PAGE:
Despite all of this, each of us who went felt a call from God, a call to go, a call to serve. After all, He calls us to make disciples everywhere, including the hardest of places, places like South Sudan.
So, we packed our bags and traveled the two-day journey to Kajo Keji, one of three towns in South Sudan where Seed Effect operates.
Kajo Keji is a beautiful dirt road town in the southern part of South Sudan, where the violence in the north hasn’t reached. It is lush and green, with rolling cornfields and leafy trees. Goats are tied to stakes along the road. Many South Sudanese live in mud huts with thatched roofs. Children collect well water in plastic buckets. Women cook on clay stoves with babies strapped to their backs. Men ride motorcycles through the center of town.
Seed Effect is a microfinance organization, which provides low-interest loans of around $150 each to South Sudanese entrepreneurs to invest in their businesses. These businesses are rudimentary. Many consist of selling produce like dry beans, avocados, and cabbages on tarps in the market.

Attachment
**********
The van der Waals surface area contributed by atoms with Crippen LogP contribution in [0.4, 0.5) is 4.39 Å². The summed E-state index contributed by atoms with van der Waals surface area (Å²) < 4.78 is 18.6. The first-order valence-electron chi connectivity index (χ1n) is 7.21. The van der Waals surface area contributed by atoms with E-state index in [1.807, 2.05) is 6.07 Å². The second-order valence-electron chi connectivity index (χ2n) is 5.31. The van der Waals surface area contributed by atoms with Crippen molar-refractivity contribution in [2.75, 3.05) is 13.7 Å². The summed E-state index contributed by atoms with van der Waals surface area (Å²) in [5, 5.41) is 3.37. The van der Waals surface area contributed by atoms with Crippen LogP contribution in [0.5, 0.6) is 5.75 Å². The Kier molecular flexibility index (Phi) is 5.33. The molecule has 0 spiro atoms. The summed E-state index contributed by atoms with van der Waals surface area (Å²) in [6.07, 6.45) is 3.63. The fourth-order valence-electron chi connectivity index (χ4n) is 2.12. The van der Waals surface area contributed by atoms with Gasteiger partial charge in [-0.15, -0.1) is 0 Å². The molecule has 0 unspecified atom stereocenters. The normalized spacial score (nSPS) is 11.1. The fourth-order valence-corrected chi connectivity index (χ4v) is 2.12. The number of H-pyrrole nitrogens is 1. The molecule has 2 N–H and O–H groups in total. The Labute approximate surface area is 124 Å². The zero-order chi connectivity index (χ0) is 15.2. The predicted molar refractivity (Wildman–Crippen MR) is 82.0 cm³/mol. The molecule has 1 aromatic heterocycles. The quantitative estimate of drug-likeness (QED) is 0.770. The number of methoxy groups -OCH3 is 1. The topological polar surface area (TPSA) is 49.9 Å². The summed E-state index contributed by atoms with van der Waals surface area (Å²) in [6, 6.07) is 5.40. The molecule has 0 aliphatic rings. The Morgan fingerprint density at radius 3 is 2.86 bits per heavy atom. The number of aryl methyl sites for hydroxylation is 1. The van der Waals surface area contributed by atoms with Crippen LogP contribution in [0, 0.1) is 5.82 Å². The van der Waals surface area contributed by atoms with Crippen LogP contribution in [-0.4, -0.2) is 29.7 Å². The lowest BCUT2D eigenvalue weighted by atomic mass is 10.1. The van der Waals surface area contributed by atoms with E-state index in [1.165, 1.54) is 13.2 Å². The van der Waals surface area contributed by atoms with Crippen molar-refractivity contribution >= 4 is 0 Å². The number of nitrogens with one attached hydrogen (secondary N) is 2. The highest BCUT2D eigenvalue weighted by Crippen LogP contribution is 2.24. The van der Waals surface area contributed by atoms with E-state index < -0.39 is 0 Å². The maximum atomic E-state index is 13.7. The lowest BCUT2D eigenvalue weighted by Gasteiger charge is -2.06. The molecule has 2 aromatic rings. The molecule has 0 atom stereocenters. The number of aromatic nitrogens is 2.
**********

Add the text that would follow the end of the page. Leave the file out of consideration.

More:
The loans provide capital for these entrepreneurs to purchase the goods they sell, empowering them to lift themselves out of poverty. As a Christian nonprofit, Seed Effect couples this with evangelism. Their clients hear the gospel every time they meet with a loan officer, which is about once a week. Through Seed Effect, many South Sudanese have come to know the Lord.
In Kajo Keji, we interviewed these clients and prayed with them. Their stories are incredible. The first woman we met had malaria; another had typhoid; another had a three-year-old granddaughter with malaria. Indeed, in South Sudan these diseases are rather like the common cold.